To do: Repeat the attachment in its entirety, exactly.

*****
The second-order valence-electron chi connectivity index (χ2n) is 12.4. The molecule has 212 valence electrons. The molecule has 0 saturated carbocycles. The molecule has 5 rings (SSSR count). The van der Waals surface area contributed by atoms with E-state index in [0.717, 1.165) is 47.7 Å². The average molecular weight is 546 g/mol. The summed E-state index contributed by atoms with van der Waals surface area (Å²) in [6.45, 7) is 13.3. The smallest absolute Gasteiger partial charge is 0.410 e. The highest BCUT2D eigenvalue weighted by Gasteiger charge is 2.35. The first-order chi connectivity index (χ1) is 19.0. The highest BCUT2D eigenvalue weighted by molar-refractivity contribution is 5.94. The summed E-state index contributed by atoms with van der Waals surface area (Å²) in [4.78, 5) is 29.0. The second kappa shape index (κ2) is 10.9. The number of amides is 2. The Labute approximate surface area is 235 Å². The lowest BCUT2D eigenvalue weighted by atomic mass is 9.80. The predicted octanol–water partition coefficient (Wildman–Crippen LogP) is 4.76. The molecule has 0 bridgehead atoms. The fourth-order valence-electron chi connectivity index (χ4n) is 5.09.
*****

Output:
The second-order valence-electron chi connectivity index (χ2n) is 12.4. The molecule has 212 valence electrons. The molecule has 0 saturated carbocycles. The molecule has 5 rings (SSSR count). The van der Waals surface area contributed by atoms with E-state index in [0.717, 1.165) is 47.7 Å². The average molecular weight is 546 g/mol. The summed E-state index contributed by atoms with van der Waals surface area (Å²) in [6.45, 7) is 13.3. The smallest absolute Gasteiger partial charge is 0.410 e. The highest BCUT2D eigenvalue weighted by Gasteiger charge is 2.35. The first-order chi connectivity index (χ1) is 19.0. The highest BCUT2D eigenvalue weighted by molar-refractivity contribution is 5.94. The summed E-state index contributed by atoms with van der Waals surface area (Å²) in [4.78, 5) is 29.0. The second kappa shape index (κ2) is 10.9. The number of amides is 2. The Labute approximate surface area is 235 Å². The lowest BCUT2D eigenvalue weighted by atomic mass is 9.80. The predicted octanol–water partition coefficient (Wildman–Crippen LogP) is 4.76. The molecule has 0 bridgehead atoms. The fourth-order valence-electron chi connectivity index (χ4n) is 5.09.